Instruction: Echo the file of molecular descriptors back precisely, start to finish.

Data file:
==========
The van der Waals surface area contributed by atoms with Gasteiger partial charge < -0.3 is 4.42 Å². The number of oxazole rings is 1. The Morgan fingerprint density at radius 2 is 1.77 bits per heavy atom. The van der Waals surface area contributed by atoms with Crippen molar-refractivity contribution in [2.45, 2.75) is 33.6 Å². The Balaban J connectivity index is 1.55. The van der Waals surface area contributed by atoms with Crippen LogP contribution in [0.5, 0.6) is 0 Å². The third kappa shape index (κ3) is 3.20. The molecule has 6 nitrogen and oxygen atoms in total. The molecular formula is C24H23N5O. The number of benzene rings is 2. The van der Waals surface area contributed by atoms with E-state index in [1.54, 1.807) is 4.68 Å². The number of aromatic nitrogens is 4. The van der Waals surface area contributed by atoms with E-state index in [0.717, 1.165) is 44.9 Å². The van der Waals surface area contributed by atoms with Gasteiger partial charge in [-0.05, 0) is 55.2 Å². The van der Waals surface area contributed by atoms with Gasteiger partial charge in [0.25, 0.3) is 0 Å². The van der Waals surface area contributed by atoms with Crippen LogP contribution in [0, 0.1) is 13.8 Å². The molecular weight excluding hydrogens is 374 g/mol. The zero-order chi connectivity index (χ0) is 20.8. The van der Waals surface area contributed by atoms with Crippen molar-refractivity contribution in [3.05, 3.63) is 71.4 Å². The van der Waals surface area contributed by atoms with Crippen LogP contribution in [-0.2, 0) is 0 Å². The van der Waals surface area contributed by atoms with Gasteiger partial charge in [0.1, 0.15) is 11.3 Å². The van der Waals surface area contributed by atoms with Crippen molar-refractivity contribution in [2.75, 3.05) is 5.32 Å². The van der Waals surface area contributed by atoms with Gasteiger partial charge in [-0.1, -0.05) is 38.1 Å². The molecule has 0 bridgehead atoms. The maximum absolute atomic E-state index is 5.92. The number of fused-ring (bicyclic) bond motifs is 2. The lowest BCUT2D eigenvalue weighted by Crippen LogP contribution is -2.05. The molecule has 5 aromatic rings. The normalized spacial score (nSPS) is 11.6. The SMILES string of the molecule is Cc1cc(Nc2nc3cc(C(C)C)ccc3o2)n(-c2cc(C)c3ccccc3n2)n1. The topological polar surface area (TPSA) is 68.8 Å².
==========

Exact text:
The van der Waals surface area contributed by atoms with Gasteiger partial charge < -0.3 is 4.42 Å². The number of oxazole rings is 1. The Morgan fingerprint density at radius 2 is 1.77 bits per heavy atom. The van der Waals surface area contributed by atoms with Crippen molar-refractivity contribution in [2.45, 2.75) is 33.6 Å². The Balaban J connectivity index is 1.55. The van der Waals surface area contributed by atoms with Crippen LogP contribution in [0.5, 0.6) is 0 Å². The third kappa shape index (κ3) is 3.20. The molecule has 6 nitrogen and oxygen atoms in total. The molecular formula is C24H23N5O. The number of benzene rings is 2. The van der Waals surface area contributed by atoms with E-state index in [1.54, 1.807) is 4.68 Å². The number of aromatic nitrogens is 4. The van der Waals surface area contributed by atoms with E-state index in [0.717, 1.165) is 44.9 Å². The van der Waals surface area contributed by atoms with Gasteiger partial charge in [-0.05, 0) is 55.2 Å². The van der Waals surface area contributed by atoms with Gasteiger partial charge in [0.25, 0.3) is 0 Å². The van der Waals surface area contributed by atoms with Crippen LogP contribution in [0, 0.1) is 13.8 Å². The molecular weight excluding hydrogens is 374 g/mol. The zero-order chi connectivity index (χ0) is 20.8. The van der Waals surface area contributed by atoms with Crippen molar-refractivity contribution in [3.05, 3.63) is 71.4 Å². The van der Waals surface area contributed by atoms with Crippen LogP contribution in [-0.2, 0) is 0 Å². The van der Waals surface area contributed by atoms with Gasteiger partial charge in [0.1, 0.15) is 11.3 Å². The van der Waals surface area contributed by atoms with Crippen molar-refractivity contribution in [2.75, 3.05) is 5.32 Å². The van der Waals surface area contributed by atoms with Gasteiger partial charge in [-0.1, -0.05) is 38.1 Å². The molecule has 0 bridgehead atoms. The maximum absolute atomic E-state index is 5.92. The number of fused-ring (bicyclic) bond motifs is 2. The lowest BCUT2D eigenvalue weighted by Crippen LogP contribution is -2.05. The molecule has 5 aromatic rings. The normalized spacial score (nSPS) is 11.6. The SMILES string of the molecule is Cc1cc(Nc2nc3cc(C(C)C)ccc3o2)n(-c2cc(C)c3ccccc3n2)n1. The topological polar surface area (TPSA) is 68.8 Å².